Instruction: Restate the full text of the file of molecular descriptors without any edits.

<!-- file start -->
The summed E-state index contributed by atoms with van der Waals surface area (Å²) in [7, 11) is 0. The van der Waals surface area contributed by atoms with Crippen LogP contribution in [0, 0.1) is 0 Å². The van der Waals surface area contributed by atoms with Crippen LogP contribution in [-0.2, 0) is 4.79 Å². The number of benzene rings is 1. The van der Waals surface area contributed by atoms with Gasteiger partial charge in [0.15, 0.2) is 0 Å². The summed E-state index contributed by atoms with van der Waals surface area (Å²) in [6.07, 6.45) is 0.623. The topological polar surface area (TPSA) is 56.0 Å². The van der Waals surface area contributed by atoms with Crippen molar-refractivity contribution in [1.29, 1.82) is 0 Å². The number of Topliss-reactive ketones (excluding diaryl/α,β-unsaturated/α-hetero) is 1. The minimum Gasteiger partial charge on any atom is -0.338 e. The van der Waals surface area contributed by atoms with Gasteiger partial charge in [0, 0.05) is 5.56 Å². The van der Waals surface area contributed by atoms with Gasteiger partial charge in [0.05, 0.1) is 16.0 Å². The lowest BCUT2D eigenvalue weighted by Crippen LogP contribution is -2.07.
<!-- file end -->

The summed E-state index contributed by atoms with van der Waals surface area (Å²) in [7, 11) is 0. The van der Waals surface area contributed by atoms with Crippen LogP contribution in [0, 0.1) is 0 Å². The van der Waals surface area contributed by atoms with Crippen LogP contribution in [-0.2, 0) is 4.79 Å². The number of benzene rings is 1. The van der Waals surface area contributed by atoms with Gasteiger partial charge in [0.15, 0.2) is 0 Å². The summed E-state index contributed by atoms with van der Waals surface area (Å²) in [6.07, 6.45) is 0.623. The topological polar surface area (TPSA) is 56.0 Å². The van der Waals surface area contributed by atoms with Crippen molar-refractivity contribution in [1.29, 1.82) is 0 Å². The number of Topliss-reactive ketones (excluding diaryl/α,β-unsaturated/α-hetero) is 1. The minimum Gasteiger partial charge on any atom is -0.338 e. The van der Waals surface area contributed by atoms with Gasteiger partial charge in [0, 0.05) is 5.56 Å². The van der Waals surface area contributed by atoms with Gasteiger partial charge in [0.05, 0.1) is 16.0 Å². The lowest BCUT2D eigenvalue weighted by Crippen LogP contribution is -2.07.